SUWANNEE & SANTA FE RIVERS (Columbia, Hamilton, Madison, Lafayette, Gilchrist, Alachua, Suwannee, Levy and Dixie counties)::
SUWANNEE & SANTA FE RIVERS the Suwannee drains from the Okeefenokee Swamp through limestone shoals stretches to become a large flood plain river in the lower reaches. Drastic water level fluctuations characterize the river and keep the fishery dynamic. The Santa Fe is the major tributary, heavily influenced by springs and unlike the Suwannee, has vast areas of submerged vegetation in the middle and upper reaches. These areas harbor abundant freshwater shrimp, waterscuds and aquatic insects, thus producing excellent growth rates for fish, particularly abundant redbreast sunfish and pugnacious spotted sunfish (stumpknockers). The upper Suwannee has only tree roots and rocky shelves for fish structure. The lower Suwannee has a band of waterlilies and eventually in the tidal portion, numerous wooded and marsh-lined feeder creeks.
(*Local upper Suwannee contacts: Suwannee River State Park 386-362-2746, Canoe Outpost 1-800-428-4147, Spirit of Suwannee Park 386-364-1683; *Local middle Suwannee and Santa Fe contacts: Sandy Point Marina 386-935-0615, Gene’s Bait & Tackle, Ft. White 904-497-2248; *Local lower Suwannee contacts: Sid’s Treasure Camp at Fowler’s Bluff 352-493-2950)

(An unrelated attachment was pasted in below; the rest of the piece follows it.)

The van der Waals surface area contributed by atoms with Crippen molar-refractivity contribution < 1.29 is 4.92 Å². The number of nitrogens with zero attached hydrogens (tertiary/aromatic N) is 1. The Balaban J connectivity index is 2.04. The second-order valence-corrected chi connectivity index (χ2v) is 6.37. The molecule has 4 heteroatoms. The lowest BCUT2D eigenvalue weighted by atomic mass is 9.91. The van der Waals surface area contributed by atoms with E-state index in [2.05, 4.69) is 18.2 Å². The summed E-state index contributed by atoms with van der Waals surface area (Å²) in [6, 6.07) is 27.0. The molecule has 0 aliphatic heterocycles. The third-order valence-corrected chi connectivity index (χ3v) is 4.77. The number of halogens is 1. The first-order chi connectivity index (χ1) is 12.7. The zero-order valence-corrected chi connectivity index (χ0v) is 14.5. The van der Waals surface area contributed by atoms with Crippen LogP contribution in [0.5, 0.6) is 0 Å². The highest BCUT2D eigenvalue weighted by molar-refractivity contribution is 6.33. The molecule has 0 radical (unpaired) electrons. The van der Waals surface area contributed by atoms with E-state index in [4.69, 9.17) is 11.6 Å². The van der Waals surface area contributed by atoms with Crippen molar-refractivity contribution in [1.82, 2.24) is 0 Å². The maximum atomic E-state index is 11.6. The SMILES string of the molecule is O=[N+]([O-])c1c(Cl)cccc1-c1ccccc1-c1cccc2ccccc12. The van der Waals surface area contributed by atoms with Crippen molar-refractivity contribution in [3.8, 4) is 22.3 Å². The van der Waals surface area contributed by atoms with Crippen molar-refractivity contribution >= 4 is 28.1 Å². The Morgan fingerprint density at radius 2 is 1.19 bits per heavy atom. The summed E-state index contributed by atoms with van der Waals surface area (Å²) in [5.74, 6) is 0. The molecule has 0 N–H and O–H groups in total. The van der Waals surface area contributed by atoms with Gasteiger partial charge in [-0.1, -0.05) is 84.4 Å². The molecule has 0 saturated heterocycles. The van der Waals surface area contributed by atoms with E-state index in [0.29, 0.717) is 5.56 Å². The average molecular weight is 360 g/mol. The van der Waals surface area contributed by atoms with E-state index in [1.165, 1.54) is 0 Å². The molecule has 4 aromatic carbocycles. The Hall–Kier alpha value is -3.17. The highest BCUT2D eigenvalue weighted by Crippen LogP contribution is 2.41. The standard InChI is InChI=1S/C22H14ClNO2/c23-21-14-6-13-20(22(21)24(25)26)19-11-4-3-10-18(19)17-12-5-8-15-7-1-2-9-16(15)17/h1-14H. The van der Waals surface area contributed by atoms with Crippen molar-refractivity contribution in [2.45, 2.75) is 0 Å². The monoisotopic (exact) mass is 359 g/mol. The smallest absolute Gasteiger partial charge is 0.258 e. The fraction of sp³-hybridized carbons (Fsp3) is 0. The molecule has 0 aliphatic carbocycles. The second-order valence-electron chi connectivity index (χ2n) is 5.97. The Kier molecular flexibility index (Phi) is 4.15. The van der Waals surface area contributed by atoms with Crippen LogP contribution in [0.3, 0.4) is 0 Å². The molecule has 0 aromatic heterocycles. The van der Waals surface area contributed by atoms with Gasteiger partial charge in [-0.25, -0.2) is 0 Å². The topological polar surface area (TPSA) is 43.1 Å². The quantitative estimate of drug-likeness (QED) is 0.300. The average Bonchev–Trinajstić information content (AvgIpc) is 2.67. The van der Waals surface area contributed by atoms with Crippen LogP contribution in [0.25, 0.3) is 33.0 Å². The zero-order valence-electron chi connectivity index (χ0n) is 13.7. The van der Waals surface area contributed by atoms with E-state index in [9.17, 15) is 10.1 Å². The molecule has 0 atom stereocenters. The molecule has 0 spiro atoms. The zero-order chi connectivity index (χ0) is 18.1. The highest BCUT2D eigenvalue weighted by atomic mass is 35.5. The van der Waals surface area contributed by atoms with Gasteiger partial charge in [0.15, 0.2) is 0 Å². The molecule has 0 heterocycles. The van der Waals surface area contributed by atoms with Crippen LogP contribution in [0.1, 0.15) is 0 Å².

Note: Boaters should be extremely cautious on both rivers, as low water has made clearance over sand bars and other underwater hazards less certain. Use low water periods to develop better understanding of what exposed areas look like under normal river levels.
SUWANNEE & SANTA FE RIVERS depending on seasonal storms, water levels in both of these rivers can bounce back. If this happens and water enters the floodplain, it sets the stage for some great fishing. Right when the water recedes back into the river proper is the best time to catch your fill. For panfish, live bait such as crickets and worms work best. Cast towards the cypress knees and roots with your bait suspended about two-three feet down. On the other hand, if fishing from the bank use enough weight to get your bait down and stationary. Realize that the current will drag your baited hook downstream with time, thus providing another opportunity to cast and see what bites. During cold spells, fish may concentrate in holes, especially in creeks of the lower Suwannee River. Speckled perch become very active and can be caught wherever there is brush in either river. Check spring run entrances.
High tide fishing is always slow with best fishing during lower tides. It is also helpful to remember that the outer bends are always deeper, sand bars are on inside curves and lilies on outer bend means the current has left the bank and panfish like to spawn here. Both Suwannee and largemouth bass occur. Large fish are not the rule and remember that all bass in the river, especially Suwannees, prefer to feed on crawfish, so crawfish-colored lures prevail.